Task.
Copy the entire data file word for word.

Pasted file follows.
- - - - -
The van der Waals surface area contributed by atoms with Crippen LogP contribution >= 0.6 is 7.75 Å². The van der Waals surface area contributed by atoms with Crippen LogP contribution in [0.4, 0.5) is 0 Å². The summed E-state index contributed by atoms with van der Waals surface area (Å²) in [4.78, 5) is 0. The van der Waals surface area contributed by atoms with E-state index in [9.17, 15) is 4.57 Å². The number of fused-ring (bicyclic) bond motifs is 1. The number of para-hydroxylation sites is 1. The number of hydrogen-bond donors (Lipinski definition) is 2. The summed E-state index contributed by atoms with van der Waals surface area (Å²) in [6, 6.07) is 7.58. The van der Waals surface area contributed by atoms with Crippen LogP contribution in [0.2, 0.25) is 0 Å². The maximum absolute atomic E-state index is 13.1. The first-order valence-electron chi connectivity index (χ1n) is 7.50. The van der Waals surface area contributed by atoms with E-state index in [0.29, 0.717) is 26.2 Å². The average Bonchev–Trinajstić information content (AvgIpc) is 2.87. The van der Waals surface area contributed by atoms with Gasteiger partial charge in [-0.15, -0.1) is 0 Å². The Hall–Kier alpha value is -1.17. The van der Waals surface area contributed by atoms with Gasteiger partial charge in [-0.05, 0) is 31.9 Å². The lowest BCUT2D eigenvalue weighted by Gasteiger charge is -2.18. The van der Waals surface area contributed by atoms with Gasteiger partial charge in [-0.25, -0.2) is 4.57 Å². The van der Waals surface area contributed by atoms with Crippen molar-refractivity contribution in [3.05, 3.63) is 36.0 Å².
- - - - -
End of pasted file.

The van der Waals surface area contributed by atoms with Crippen LogP contribution >= 0.6 is 7.75 Å². The van der Waals surface area contributed by atoms with Crippen LogP contribution in [0.4, 0.5) is 0 Å². The summed E-state index contributed by atoms with van der Waals surface area (Å²) in [4.78, 5) is 0. The van der Waals surface area contributed by atoms with E-state index in [9.17, 15) is 4.57 Å². The number of fused-ring (bicyclic) bond motifs is 1. The number of para-hydroxylation sites is 1. The number of hydrogen-bond donors (Lipinski definition) is 2. The summed E-state index contributed by atoms with van der Waals surface area (Å²) in [6, 6.07) is 7.58. The van der Waals surface area contributed by atoms with Crippen LogP contribution in [0.2, 0.25) is 0 Å². The maximum absolute atomic E-state index is 13.1. The first-order valence-electron chi connectivity index (χ1n) is 7.50. The van der Waals surface area contributed by atoms with E-state index in [0.29, 0.717) is 26.2 Å². The average Bonchev–Trinajstić information content (AvgIpc) is 2.87. The van der Waals surface area contributed by atoms with Gasteiger partial charge in [-0.15, -0.1) is 0 Å². The Hall–Kier alpha value is -1.17. The van der Waals surface area contributed by atoms with Gasteiger partial charge in [-0.05, 0) is 31.9 Å². The lowest BCUT2D eigenvalue weighted by Gasteiger charge is -2.18. The van der Waals surface area contributed by atoms with Gasteiger partial charge in [-0.25, -0.2) is 4.57 Å². The van der Waals surface area contributed by atoms with Crippen molar-refractivity contribution in [3.05, 3.63) is 36.0 Å².